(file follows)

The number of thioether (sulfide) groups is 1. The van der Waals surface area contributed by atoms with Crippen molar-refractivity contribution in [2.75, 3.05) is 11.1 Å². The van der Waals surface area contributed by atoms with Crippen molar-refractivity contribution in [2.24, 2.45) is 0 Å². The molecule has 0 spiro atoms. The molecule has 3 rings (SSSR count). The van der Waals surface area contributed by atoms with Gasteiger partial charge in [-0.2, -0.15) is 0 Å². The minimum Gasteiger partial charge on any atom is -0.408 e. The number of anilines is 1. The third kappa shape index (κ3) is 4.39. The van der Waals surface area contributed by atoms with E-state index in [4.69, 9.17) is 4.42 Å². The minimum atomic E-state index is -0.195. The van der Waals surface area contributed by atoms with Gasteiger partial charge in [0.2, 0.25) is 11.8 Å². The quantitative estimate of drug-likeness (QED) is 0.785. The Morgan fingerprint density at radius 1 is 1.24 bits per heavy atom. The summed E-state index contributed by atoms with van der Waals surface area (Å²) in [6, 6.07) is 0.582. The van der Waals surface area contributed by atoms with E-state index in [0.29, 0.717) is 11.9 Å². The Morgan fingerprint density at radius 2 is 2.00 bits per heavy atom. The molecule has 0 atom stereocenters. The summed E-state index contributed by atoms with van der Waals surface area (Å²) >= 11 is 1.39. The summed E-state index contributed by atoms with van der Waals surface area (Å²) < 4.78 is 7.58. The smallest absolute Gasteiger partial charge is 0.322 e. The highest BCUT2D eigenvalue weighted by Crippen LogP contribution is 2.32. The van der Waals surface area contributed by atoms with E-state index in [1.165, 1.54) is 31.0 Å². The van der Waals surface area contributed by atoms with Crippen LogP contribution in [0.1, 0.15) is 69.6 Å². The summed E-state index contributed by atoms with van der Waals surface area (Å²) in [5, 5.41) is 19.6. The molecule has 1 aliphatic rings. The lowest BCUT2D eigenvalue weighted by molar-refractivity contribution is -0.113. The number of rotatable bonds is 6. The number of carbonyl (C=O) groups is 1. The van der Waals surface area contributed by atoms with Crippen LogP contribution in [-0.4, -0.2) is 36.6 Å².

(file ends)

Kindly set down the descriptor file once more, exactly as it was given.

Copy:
The number of thioether (sulfide) groups is 1. The van der Waals surface area contributed by atoms with Crippen molar-refractivity contribution in [2.75, 3.05) is 11.1 Å². The van der Waals surface area contributed by atoms with Crippen molar-refractivity contribution in [2.24, 2.45) is 0 Å². The molecule has 0 spiro atoms. The molecule has 3 rings (SSSR count). The van der Waals surface area contributed by atoms with Gasteiger partial charge in [-0.2, -0.15) is 0 Å². The minimum Gasteiger partial charge on any atom is -0.408 e. The number of anilines is 1. The third kappa shape index (κ3) is 4.39. The van der Waals surface area contributed by atoms with E-state index in [4.69, 9.17) is 4.42 Å². The minimum atomic E-state index is -0.195. The van der Waals surface area contributed by atoms with Gasteiger partial charge in [0.2, 0.25) is 11.8 Å². The quantitative estimate of drug-likeness (QED) is 0.785. The Morgan fingerprint density at radius 1 is 1.24 bits per heavy atom. The summed E-state index contributed by atoms with van der Waals surface area (Å²) in [6, 6.07) is 0.582. The van der Waals surface area contributed by atoms with E-state index in [0.29, 0.717) is 11.9 Å². The Morgan fingerprint density at radius 2 is 2.00 bits per heavy atom. The molecule has 0 atom stereocenters. The summed E-state index contributed by atoms with van der Waals surface area (Å²) >= 11 is 1.39. The summed E-state index contributed by atoms with van der Waals surface area (Å²) < 4.78 is 7.58. The smallest absolute Gasteiger partial charge is 0.322 e. The highest BCUT2D eigenvalue weighted by Crippen LogP contribution is 2.32. The van der Waals surface area contributed by atoms with E-state index in [1.165, 1.54) is 31.0 Å². The van der Waals surface area contributed by atoms with Crippen LogP contribution in [0.1, 0.15) is 69.6 Å². The summed E-state index contributed by atoms with van der Waals surface area (Å²) in [5, 5.41) is 19.6. The molecule has 1 aliphatic rings. The lowest BCUT2D eigenvalue weighted by molar-refractivity contribution is -0.113. The number of rotatable bonds is 6. The number of carbonyl (C=O) groups is 1. The van der Waals surface area contributed by atoms with Crippen LogP contribution in [-0.4, -0.2) is 36.6 Å².